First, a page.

IT’S GOOD to see Finance Minister Colm Imbert and Commissioner of Police Gary Griffith sit down to discuss the thorny issue of the disbursal of funds from the Treasury to the Police Service. This newspaper called for such a meeting to take place given the sensitivity of the functions performed by both office holders.
However, Monday’s dialogue at the Twin Towers, Port of Spain, should be the start of a more profound engagement on how best to service the needs of the police while upholding checks and balances overseen by the ministry. One thing that engagement needs to address is how to get police debt under control.
Whatever the nuances of their closed-door discussion, going forward both officials should exercise discretion on how they voice positions in the public domain. It’s important for Griffith to avoid doing anything that could weaken the authority of his officers. Equally, Imbert should eschew deepening any fallout between the State and the police – both must work together within the parameters of the law and the Constitution to maintain order in society.
Yesterday’s murder on Ariapita Avenue, done in broad daylight, is a reminder of the need for a united front against crime.
That said, the police need to be properly funded if measures to bolster their effectiveness are to have bite. In this regard, the extent of police debt is a cause for grave concern. While the Finance Minister told Parliament the police had been given $1 billion for the current year, Griffith quickly countered that $850 million was allocated for salaries and the balance went towards paying off debts from the previous year. Some of this debt goes as far back as two calendar years.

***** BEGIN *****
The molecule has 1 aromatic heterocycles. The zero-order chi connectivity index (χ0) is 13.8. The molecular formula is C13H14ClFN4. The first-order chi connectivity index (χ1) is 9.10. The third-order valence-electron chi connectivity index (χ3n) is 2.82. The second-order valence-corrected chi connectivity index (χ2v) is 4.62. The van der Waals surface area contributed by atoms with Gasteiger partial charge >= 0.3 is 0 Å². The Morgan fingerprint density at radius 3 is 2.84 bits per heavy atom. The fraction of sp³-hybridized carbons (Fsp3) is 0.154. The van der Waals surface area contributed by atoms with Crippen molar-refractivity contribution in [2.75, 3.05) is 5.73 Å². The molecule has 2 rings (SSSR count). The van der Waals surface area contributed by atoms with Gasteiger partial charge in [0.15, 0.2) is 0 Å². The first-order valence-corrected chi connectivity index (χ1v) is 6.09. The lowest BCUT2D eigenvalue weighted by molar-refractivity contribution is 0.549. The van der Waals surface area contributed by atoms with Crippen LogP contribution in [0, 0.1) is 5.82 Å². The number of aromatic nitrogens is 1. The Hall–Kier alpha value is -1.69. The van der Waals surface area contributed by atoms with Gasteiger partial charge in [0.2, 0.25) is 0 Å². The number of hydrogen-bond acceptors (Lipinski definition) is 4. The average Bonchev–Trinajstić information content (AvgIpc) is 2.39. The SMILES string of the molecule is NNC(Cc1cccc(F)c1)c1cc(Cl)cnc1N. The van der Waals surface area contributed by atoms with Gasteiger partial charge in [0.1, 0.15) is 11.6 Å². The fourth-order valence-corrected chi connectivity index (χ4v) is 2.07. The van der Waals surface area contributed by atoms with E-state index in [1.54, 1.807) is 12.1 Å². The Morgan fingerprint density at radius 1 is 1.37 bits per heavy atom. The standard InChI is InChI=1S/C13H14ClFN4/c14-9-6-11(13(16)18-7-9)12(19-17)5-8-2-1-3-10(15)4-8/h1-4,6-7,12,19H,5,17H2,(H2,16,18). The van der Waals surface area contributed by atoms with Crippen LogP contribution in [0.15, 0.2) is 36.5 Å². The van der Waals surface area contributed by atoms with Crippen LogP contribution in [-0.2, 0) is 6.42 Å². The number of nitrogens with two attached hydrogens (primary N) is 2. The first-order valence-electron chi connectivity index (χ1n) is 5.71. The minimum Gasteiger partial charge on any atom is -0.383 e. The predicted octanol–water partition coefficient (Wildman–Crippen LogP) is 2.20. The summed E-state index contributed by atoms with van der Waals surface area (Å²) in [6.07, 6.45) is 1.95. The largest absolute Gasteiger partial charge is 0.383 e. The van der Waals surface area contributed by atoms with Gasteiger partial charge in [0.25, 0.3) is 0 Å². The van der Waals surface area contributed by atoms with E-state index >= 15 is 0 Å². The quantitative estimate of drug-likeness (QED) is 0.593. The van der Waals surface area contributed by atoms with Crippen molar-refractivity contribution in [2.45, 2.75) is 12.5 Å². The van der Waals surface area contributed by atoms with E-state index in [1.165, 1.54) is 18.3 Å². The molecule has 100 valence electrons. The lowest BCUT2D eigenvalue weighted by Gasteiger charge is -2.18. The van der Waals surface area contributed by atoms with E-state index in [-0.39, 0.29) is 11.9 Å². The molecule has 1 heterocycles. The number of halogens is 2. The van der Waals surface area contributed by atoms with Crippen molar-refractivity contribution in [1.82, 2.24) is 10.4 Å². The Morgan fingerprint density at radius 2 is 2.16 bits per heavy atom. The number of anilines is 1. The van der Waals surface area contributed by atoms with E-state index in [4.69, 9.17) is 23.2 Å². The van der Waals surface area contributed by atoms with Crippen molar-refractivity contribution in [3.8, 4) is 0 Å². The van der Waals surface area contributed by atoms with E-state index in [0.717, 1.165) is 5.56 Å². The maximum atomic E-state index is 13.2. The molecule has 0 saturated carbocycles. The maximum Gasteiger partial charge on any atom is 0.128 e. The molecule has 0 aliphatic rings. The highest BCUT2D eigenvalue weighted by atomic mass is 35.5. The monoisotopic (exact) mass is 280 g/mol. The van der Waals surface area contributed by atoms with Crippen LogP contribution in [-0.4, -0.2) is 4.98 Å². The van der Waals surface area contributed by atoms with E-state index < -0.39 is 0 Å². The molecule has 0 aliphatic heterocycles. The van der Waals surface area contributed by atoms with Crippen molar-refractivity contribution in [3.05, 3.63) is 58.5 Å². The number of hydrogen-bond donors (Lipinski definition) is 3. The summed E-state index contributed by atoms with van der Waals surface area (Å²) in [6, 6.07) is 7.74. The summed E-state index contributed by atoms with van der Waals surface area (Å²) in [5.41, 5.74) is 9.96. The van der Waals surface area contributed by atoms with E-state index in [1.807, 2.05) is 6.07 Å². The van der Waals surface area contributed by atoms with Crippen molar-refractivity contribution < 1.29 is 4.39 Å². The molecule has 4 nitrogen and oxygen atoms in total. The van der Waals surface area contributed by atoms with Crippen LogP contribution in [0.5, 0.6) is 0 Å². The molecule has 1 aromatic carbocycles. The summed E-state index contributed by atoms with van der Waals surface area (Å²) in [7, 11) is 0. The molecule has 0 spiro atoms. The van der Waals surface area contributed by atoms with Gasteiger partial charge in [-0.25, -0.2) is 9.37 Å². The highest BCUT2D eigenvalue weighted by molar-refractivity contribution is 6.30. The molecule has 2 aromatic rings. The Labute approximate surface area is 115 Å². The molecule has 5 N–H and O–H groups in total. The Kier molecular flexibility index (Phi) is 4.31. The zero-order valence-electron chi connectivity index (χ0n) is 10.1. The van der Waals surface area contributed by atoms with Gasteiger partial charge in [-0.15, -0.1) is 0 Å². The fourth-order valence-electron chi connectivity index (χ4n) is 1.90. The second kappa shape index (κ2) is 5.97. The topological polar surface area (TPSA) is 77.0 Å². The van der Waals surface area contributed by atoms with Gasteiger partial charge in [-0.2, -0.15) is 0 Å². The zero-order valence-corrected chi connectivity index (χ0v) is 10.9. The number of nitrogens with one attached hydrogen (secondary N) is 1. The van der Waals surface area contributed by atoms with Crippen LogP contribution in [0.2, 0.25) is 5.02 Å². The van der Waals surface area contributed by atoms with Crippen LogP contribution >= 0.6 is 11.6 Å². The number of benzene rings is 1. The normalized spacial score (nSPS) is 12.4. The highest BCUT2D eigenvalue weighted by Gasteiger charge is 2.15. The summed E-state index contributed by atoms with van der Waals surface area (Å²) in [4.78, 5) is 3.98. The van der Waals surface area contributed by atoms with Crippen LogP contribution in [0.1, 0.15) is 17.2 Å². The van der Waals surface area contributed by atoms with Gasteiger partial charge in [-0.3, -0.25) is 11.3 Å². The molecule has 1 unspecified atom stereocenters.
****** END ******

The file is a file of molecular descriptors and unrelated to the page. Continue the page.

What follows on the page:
“What I am trying to get now is $47 million to pay off bills that the TTPS owes, approved in fiscal 2017-18,” Griffith disclosed last week.
The State sector is notorious for the slowness of its payments. But the Police Service, which has its own vote in the budget, has too important a function to fall within this category. And it’s not right for the new commissioner to effectively have his hands tied due to outstanding obligations.
Still, Griffith has a fiduciary duty to manage the service he now leads responsibly. He cannot expect the Treasury to function like an ATM machine. The ministry must be able to process payments and should have oversight – along with the Auditor General – to ensure police spending conforms to the highest standards possible. Crooked cops can’t control crime.
Inversely, efforts of good cops are tarnished if the service as a whole is not perceived to be reliable when it comes to payment. That could hinder officers from doing the job. Reform needs to take place to allow controls to be tightened while also speeding up disbursal . We hope Monday’s meeting represents the start of this process.